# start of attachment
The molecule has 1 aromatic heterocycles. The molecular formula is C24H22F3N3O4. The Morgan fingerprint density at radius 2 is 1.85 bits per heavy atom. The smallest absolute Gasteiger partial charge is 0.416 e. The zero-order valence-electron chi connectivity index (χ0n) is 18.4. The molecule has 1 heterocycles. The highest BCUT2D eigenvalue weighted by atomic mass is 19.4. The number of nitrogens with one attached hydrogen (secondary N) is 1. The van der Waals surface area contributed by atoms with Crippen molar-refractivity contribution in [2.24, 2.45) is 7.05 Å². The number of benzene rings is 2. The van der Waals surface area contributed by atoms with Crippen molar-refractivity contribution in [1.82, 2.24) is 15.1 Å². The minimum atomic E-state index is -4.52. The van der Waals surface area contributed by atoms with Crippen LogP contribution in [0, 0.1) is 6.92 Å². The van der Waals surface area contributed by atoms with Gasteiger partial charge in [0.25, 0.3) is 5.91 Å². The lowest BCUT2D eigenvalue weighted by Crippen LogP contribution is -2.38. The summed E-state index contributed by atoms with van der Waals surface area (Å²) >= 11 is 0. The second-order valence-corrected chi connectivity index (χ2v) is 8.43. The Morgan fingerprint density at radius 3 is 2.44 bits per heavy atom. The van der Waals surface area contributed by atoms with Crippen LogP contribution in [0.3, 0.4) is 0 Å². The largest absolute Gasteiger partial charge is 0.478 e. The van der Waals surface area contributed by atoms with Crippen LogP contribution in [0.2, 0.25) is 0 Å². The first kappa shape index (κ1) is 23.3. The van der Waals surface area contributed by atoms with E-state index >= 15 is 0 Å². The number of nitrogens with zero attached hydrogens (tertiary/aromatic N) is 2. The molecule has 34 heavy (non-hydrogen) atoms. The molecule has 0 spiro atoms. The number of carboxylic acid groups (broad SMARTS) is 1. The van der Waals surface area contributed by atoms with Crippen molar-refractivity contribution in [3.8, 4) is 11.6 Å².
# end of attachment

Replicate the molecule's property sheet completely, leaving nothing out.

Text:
The molecule has 1 aromatic heterocycles. The molecular formula is C24H22F3N3O4. The Morgan fingerprint density at radius 2 is 1.85 bits per heavy atom. The smallest absolute Gasteiger partial charge is 0.416 e. The zero-order valence-electron chi connectivity index (χ0n) is 18.4. The molecule has 1 heterocycles. The highest BCUT2D eigenvalue weighted by atomic mass is 19.4. The number of nitrogens with one attached hydrogen (secondary N) is 1. The van der Waals surface area contributed by atoms with Crippen molar-refractivity contribution in [2.24, 2.45) is 7.05 Å². The number of benzene rings is 2. The van der Waals surface area contributed by atoms with Crippen molar-refractivity contribution in [1.82, 2.24) is 15.1 Å². The minimum atomic E-state index is -4.52. The van der Waals surface area contributed by atoms with Crippen LogP contribution in [0, 0.1) is 6.92 Å². The van der Waals surface area contributed by atoms with Gasteiger partial charge in [0.25, 0.3) is 5.91 Å². The lowest BCUT2D eigenvalue weighted by Crippen LogP contribution is -2.38. The summed E-state index contributed by atoms with van der Waals surface area (Å²) >= 11 is 0. The second-order valence-corrected chi connectivity index (χ2v) is 8.43. The Morgan fingerprint density at radius 3 is 2.44 bits per heavy atom. The van der Waals surface area contributed by atoms with Crippen LogP contribution in [0.3, 0.4) is 0 Å². The largest absolute Gasteiger partial charge is 0.478 e. The van der Waals surface area contributed by atoms with Crippen LogP contribution in [0.2, 0.25) is 0 Å². The first kappa shape index (κ1) is 23.3. The van der Waals surface area contributed by atoms with E-state index >= 15 is 0 Å². The number of nitrogens with zero attached hydrogens (tertiary/aromatic N) is 2. The molecule has 34 heavy (non-hydrogen) atoms. The molecule has 0 spiro atoms. The number of carboxylic acid groups (broad SMARTS) is 1. The van der Waals surface area contributed by atoms with Crippen molar-refractivity contribution in [3.8, 4) is 11.6 Å².